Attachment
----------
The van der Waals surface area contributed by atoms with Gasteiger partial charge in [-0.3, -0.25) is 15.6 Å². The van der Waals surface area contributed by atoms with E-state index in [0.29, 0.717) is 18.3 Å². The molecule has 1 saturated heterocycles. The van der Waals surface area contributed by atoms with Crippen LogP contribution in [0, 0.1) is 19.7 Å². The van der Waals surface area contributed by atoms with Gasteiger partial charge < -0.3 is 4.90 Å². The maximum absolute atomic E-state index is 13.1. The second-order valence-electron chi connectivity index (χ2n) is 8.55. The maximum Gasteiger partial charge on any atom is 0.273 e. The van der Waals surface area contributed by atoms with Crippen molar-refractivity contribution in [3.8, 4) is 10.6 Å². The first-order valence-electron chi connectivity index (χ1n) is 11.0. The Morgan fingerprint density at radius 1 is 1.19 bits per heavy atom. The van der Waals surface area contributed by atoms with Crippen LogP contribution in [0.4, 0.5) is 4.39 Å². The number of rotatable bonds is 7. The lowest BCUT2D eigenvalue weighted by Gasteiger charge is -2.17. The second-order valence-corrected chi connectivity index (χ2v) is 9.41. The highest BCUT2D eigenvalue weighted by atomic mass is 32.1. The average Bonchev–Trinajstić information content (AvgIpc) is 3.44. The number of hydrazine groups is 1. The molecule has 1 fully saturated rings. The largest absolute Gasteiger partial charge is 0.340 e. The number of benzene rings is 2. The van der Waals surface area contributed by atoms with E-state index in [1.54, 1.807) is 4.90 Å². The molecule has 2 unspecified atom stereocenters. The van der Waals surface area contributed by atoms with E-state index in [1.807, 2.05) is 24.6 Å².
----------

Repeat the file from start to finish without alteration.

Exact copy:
The van der Waals surface area contributed by atoms with Gasteiger partial charge in [-0.3, -0.25) is 15.6 Å². The van der Waals surface area contributed by atoms with E-state index in [0.29, 0.717) is 18.3 Å². The molecule has 1 saturated heterocycles. The van der Waals surface area contributed by atoms with Crippen LogP contribution in [0, 0.1) is 19.7 Å². The van der Waals surface area contributed by atoms with Gasteiger partial charge < -0.3 is 4.90 Å². The maximum absolute atomic E-state index is 13.1. The second-order valence-electron chi connectivity index (χ2n) is 8.55. The maximum Gasteiger partial charge on any atom is 0.273 e. The van der Waals surface area contributed by atoms with Crippen molar-refractivity contribution in [3.8, 4) is 10.6 Å². The first-order valence-electron chi connectivity index (χ1n) is 11.0. The Morgan fingerprint density at radius 1 is 1.19 bits per heavy atom. The van der Waals surface area contributed by atoms with Crippen LogP contribution in [0.4, 0.5) is 4.39 Å². The number of rotatable bonds is 7. The lowest BCUT2D eigenvalue weighted by Gasteiger charge is -2.17. The second-order valence-corrected chi connectivity index (χ2v) is 9.41. The highest BCUT2D eigenvalue weighted by atomic mass is 32.1. The average Bonchev–Trinajstić information content (AvgIpc) is 3.44. The number of hydrazine groups is 1. The molecule has 1 fully saturated rings. The largest absolute Gasteiger partial charge is 0.340 e. The number of benzene rings is 2. The van der Waals surface area contributed by atoms with E-state index in [1.54, 1.807) is 4.90 Å². The molecule has 2 unspecified atom stereocenters. The van der Waals surface area contributed by atoms with E-state index in [1.807, 2.05) is 24.6 Å².